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Mayank Bhatia

on 12 December 2012

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Transcript of M&A

AND ACQUISITION Introduction to M&A Horizontal M&A Valuation and Synergies
ICICI Bank and Bank of Madura Concept The phrase mergers and acquisitions (abbreviated M&A) refers to the aspect of corporate strategy, corporate finance and management dealing with the buying, selling and combining of different companies that can aid, finance, or help a growing company in a given industry grow rapidly without having to create another business entity. Acquisition Acquisition, also known as a takeover or a buyout, is the buying of one company (the ‘target’) by another. An acquisition may be friendly or hostile. In the former case, the companies cooperate in negotiations; in the latter case, the takeover target is unwilling to be bought or the target's board has no prior knowledge of the offer. Mergers It is the combining of two or more companies, generally by offering the stockholders of one company securities in the acquiring company in exchange for the surrender of their stock Difference between
Merger and Acquisiton When one company takes over another and clearly establishes itself as the new owner, the purchase is called an acquisition. From a legal point of view, the target company ceases to exist, the buyer "swallows" the business and the buyer's stock continues to be traded.
In the pure sense of the term, a merger happens when two firms agree to go forward as a single new company rather than remain separately owned and operated. This kind of action is more precisely referred to as a "merger of equals". The firms are often of about the same size. Both companies' stocks are surrendered and new company stock is issued in its place Types of Mergers Horizontal Conglomerate Vertical A horizontal merger results in the consolidation of firms that are direct rivals

e.g.:1)Ranbaxy-Daiichi sankyo2)Arcelor-Mittal steel The merger of firms that have actual or
potential buyer-seller relationships
2)Ford-Bendix. Consolidated firms may sell related products, share marketing and distribution channels and perhaps production processes

Eg.1)L&T and Voltas,
2)LENOVO-IBM A horizontal merger is when two companies competing in the same market merge or join together to achieve economies of scale in the production
When two extremely small companies combine, or horizontally merge, the results of the merger are less noticeable.
Ex :- If a small local drug store were to horizontally merge with another local drugstore
In a large horizontal merger, however, the resulting ripple effects can be felt throughout the market sector and even whole economy.
Ex :- If one company holding twenty percent of the market share combines with another company also holding twenty percent of the market share Motivation To achieve optimum size of business.
To remove certain key factors and other bottlenecks of input supplies.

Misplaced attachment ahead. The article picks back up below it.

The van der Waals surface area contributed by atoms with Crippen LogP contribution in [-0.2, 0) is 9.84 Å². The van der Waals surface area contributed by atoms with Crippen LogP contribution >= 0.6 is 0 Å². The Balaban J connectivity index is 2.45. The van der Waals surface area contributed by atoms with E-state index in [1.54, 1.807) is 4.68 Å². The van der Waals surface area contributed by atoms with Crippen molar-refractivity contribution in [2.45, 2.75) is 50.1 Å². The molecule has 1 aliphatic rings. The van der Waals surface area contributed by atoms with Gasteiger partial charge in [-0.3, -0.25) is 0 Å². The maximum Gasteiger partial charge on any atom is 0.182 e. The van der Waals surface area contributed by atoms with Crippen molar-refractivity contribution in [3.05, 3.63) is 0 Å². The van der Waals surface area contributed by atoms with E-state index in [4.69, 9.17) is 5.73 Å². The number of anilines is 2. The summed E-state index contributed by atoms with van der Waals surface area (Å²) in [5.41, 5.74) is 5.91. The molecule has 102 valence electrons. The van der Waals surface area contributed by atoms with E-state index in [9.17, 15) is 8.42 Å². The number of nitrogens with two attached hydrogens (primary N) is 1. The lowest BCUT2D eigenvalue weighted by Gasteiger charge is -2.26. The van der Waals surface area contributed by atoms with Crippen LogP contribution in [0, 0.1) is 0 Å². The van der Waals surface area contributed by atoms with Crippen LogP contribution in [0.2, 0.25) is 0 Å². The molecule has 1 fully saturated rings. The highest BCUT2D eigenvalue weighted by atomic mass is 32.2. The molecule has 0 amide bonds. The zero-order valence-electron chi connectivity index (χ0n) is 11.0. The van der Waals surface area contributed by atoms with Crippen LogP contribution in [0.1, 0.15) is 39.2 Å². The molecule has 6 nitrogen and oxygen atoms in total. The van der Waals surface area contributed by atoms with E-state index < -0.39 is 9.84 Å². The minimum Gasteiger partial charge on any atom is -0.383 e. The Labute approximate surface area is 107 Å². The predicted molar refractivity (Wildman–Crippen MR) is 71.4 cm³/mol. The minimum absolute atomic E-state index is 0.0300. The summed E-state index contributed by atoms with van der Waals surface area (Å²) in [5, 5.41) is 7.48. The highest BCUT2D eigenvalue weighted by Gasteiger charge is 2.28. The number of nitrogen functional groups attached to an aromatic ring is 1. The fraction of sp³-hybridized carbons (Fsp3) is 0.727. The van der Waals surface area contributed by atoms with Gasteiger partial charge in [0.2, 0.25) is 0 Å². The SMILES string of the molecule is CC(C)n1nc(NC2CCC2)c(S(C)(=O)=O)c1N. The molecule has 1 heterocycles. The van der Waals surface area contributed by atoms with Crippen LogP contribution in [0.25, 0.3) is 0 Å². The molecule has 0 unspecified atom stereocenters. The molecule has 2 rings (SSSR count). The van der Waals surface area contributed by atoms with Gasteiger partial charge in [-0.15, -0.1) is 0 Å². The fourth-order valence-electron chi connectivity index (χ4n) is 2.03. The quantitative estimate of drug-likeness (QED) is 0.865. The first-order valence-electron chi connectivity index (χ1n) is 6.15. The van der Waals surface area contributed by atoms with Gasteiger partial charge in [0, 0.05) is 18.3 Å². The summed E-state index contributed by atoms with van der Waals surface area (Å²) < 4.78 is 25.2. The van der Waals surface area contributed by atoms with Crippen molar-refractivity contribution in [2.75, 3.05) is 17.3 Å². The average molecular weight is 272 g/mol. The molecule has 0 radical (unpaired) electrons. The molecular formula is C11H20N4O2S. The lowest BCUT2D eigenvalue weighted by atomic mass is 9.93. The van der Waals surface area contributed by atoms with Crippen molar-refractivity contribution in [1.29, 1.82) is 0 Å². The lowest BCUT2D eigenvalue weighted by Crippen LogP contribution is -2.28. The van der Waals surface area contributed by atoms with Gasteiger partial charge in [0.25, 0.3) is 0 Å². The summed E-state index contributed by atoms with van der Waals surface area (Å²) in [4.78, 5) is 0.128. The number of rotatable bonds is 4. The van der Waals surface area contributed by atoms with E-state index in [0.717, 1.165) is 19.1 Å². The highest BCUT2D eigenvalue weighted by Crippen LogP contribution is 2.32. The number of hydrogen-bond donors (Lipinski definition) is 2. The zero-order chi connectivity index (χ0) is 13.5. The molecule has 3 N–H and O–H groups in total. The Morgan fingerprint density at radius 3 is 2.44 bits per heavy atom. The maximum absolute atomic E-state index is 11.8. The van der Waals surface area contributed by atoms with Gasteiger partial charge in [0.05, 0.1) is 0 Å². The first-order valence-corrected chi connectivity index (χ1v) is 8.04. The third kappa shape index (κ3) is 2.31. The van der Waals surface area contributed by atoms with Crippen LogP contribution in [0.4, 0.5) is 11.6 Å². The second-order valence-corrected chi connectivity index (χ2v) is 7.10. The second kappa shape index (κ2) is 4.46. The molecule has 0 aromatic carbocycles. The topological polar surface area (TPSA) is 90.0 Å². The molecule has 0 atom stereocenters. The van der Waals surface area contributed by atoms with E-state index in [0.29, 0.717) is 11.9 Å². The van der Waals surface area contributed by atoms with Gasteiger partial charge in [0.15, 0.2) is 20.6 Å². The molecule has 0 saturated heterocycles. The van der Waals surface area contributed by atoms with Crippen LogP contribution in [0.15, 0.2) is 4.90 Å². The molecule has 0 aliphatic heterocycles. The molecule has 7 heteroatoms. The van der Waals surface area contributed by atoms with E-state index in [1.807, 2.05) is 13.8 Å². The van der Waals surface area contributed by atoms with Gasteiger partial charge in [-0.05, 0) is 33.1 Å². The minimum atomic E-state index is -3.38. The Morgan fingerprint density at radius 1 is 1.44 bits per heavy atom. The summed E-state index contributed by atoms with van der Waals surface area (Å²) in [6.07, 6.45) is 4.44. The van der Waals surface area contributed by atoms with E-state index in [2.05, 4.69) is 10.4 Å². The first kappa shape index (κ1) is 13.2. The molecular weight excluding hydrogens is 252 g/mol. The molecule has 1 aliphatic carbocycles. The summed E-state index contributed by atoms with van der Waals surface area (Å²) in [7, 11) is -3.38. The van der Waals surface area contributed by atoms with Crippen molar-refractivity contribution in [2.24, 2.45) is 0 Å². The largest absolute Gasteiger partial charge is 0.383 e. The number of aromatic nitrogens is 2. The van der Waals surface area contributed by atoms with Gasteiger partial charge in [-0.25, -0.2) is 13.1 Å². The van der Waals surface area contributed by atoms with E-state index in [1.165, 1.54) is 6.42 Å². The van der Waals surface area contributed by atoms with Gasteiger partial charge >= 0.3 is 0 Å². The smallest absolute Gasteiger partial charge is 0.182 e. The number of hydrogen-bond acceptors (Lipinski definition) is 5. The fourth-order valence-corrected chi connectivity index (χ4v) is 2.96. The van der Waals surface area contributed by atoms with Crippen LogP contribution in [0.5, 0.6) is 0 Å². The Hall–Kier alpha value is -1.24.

Improve the profitability and better customer service
Achieve economies of scale and size
Acquire assets at lower market price
Bring separate enterprise under single control
Grow without any gestation period
Nurse a sick unit
Tax advantages by acquiring a running concern. Examples of
Horizontal Mergers The formation of Brook Bond Lipton India Ltd. through the merger of Lipton India and Brook Bond
The merger of Bank of Madura with ICICI (Industrial Credit and Investment Corporation of India) Bank
The merger of BSES (Bombay Suburban Electric Supply) Ltd. with Orissa Power Supply Company
Merger of ACC with Damodar Cement Types of
Horizontal Mergers Horizontal
Monopoly Horizontal
Expansion Horizontal Integration Describes a type of ownership and control
It is a strategy used by a  corporation that seeks to sell a type of product in numerous markets
The goal is to consolidate companies and monopolize an industry. Monopoly is formed by both vertical and horizontal mergers
Two companies in the same form of trade takeover each other to create monopoly and a wider market
Accomplish higher economies of scale
Downstream purchasers and upstream suppliers are controlled decreasing production expenses Refers to the expansion or growth of a company in a sector presently functioning.
Aim is to grow market share
For a specific commodity or service. Advantages Economies of scope
Economies of scale
Dominant existence in market
From shareholders prospective
Realization of monopoly profits
 Economies of scales
Diversification of product line
Acquisition of human assets 
 Better investment opportunity in combinations
From managers Prospective
Improving operations of the company, effectively management of company for all round gains and growth
Promoter’s gains
Can convert a private limited company into a public company without contributing much wealth and without losing control
Benefits to general public
Workers community Disadvantages Increase in average cost due to dis economies scale
Distant Location
Extra cost involved in seeking to harmonize Valuation of a business Accurate business valuation is one of the most important aspects of a horizontal M&A as valuations like these have a major impact on the price that a business will be sold for
The financial evaluation of a merger is needed to determine
1. the earnings and cash flow
2.areas of risk and the maximum price payable to the target
3. the best way to finance the merger.